Creatures Before the Flood

From Issue: Discovery 12/1/2019

Let’s take a look at some of the cool creatures that God made that lived before the Flood. Remember that when the Flood began, the first creatures to have been killed and buried were those that lived on the ocean floors. Invertebrates (creatures without a backbone) make up over 99.9% of the fossil record, in large part, due to the huge number of pre-Flood ocean floor creatures that were buried in the Flood.


At first glance, you might assume that brachiopods [BRAK-ee-oh-pods] are just clams, since they have two “shells” (valves) and a hinge that allows the shells to close and protect their soft insides. Upon a closer look, however, brachiopods do not have the same shape, symmetry, or inner makeup as clams. Brachiopods still exist today (they are “extant”), but they are rarely seen (being on the ocean floor, mostly) and not as common as they were in the pre-Flood world. (Wilson44691) 2019 CC-by-sa-1.0 (Porshunta) 2019 CC-by-sa-3.0


Also found on the ocean floor in the pre-Flood world were arthropods like some varieties of the extinct trilobite. Trilobites are among the very first creatures to appear in the fossil record, but are considered extremely complex among the invertebrates—disproving what evolution would predict. According to evolution, the creatures that appear early in the fossil record should be very simple, not complex. Trilobites were usually around one to four inches long, but some were over 12 inches long!


Moving higher in the fossil record, we find the pre-Flood creatures that swam in the ocean, such as cephalopods [SEF-uh-luh-pods].

Nautiloids are cephalopods that are basically squids in a shell. The few surviving species look essentially the same as those in the fossil record (disproving evolution predictions again). A huge number of nautiloids were buried at the Grand Canyon during the Flood.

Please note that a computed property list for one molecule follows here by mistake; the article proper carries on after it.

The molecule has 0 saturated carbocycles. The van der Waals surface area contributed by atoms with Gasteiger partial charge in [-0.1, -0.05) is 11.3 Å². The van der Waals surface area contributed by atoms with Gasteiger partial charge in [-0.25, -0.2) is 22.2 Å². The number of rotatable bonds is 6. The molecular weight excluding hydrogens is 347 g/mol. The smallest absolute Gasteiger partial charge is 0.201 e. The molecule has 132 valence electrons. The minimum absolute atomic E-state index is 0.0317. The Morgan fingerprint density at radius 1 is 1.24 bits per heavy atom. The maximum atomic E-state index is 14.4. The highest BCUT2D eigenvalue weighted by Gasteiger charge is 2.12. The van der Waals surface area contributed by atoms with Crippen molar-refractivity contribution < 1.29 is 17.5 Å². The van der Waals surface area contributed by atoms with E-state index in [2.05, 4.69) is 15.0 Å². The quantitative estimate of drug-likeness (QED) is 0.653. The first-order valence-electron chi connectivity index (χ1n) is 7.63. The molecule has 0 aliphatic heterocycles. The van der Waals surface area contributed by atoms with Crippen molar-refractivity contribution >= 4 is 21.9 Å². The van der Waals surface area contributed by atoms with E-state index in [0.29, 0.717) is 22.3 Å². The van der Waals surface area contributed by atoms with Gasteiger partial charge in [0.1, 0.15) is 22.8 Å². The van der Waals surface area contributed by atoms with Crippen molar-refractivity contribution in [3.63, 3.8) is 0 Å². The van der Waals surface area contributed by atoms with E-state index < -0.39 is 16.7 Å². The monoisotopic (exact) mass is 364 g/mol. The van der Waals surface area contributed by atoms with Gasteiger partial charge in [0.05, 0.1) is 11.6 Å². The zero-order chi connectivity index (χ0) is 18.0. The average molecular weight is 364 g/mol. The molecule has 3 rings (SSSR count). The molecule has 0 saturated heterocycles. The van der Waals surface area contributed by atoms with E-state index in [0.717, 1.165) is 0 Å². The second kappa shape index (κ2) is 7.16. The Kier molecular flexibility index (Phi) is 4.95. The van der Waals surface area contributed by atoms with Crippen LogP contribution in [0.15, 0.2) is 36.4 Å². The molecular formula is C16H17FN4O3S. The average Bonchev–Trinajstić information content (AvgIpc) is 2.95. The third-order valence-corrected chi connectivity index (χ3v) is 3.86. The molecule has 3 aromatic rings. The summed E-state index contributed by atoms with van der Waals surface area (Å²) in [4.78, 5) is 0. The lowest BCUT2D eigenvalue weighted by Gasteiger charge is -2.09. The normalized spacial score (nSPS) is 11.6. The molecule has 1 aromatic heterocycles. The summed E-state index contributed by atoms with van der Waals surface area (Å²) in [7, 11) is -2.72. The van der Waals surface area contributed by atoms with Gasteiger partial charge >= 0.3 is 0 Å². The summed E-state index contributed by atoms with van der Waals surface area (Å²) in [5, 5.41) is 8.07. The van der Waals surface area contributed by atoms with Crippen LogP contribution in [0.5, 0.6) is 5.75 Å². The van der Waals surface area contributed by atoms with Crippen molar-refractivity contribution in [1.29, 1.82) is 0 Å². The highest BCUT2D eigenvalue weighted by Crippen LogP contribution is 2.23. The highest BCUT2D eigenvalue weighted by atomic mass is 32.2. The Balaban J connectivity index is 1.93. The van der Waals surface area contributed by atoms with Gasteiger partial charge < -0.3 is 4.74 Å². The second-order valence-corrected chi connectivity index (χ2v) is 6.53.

Cephalopod Orthoceras Nautiloids Ammonites

Ammonites are now extinct, but swam in the oceans of the pre-Flood world as well.  They had a spiral shell.

Fish (Tim Bertelink) 2019 CC-by-sa-4.0

As would be expected, marine fish, such as  Dunkleosteus [DUNK-lee-OH-stee-us], were buried in the Flood alongside the cephalopods. One species grew to be about 20 feet long and weighed one ton!


As creepy as it may sound, Arthropleura was an extinct giant millipede arthropod from the pre-Flood world. If it was a land creature, it was the largest known land invertebrate of all time, able to grow over eight feet long!


Meganeura (Tim Bertelink) 2019 CC-by-sa-4.0 (Matteo De Stefano 2019-by-sa-3.0

Meganeurais extinct as well (thankfully!), but was basically a huge dragonfly-like insect with a wingspan that was over two feet long! Modern dragonflies have a wingspan of about two to five inches.


Amphibians (Matteo De Stefano 209 CC-by-sa-3.0

As the Flood began to reach the coasts, amphibians were killed and buried, since they live both in water and on land. Ichthyostega [IK-thee-AH-stuh-guh] was about five feet long, thought to be an amphibian, and is considered to be one of the first vertebrates in the fossil record that has four limbs.

Cynodonts [SIE-nuh-donts]

Dimetrodon[die-MEH-truh-don] is a popular creature from the pre-Flood world. Although many call it a dinosaur, scientists believe it to be neither a reptile nor a mammal, but among another extinct group of creatures called cynodonts. (Max Bellomio) 2019 CC-by-sa-4.0


You are probably most familiar with the reptilian creatures of the pre-Flood world, like the dinosaurs, pterosaurs (flying reptiles), and the marine reptiles like plesiosaurs and ichthyosaurs—especially since we discuss dinosaurs so much in Discovery. But don’t forget the largest known crocodile from the pre-Flood world: Sarcosuchus [SAR-koh-SOO-kis] imperator. While larger crocs today can be over 20 feet long, Sarcosuchus could grow to be closer to 40 feet and weigh 17,500 pounds!


As you might expect, birds did not show up until high in the fossil record when the Flood was already pouring over the continents. While most birds and mammals do not appear until the Cenozoic layers, there are exceptions. The first bird to show up is currently thought to be Archaeopteryx (which we have studied before in Discovery).


Very few mammal fossils were preserved in the Flood rock layers, which could mean they were killed last or totally destroyed by the Flood when the original continent broke up and its pieces began moving and sinking. Repenomamus [ruh-PEN-uh-mah-miss] is extinct, but its fossils are some of the few mammal fossils that survived the Flood. It grew to be over three feet long and is pretty popular, because one of its fossils proves that its last meal was a small dinosaur! (Psittacosaurus) (Jonathan Chen) 2019 CC-by-sa-4.0

Imagine what it would have been like to live with some of these creatures, just like Noah’s family and millions of others did. Would you try to pet one or run from it? Would you have obeyed God by having dominion over the fish of the sea, over the birds of the air, and over every living thing that moves on the Earth” (Genesis 1:28), as He commanded mankind in the beginning?



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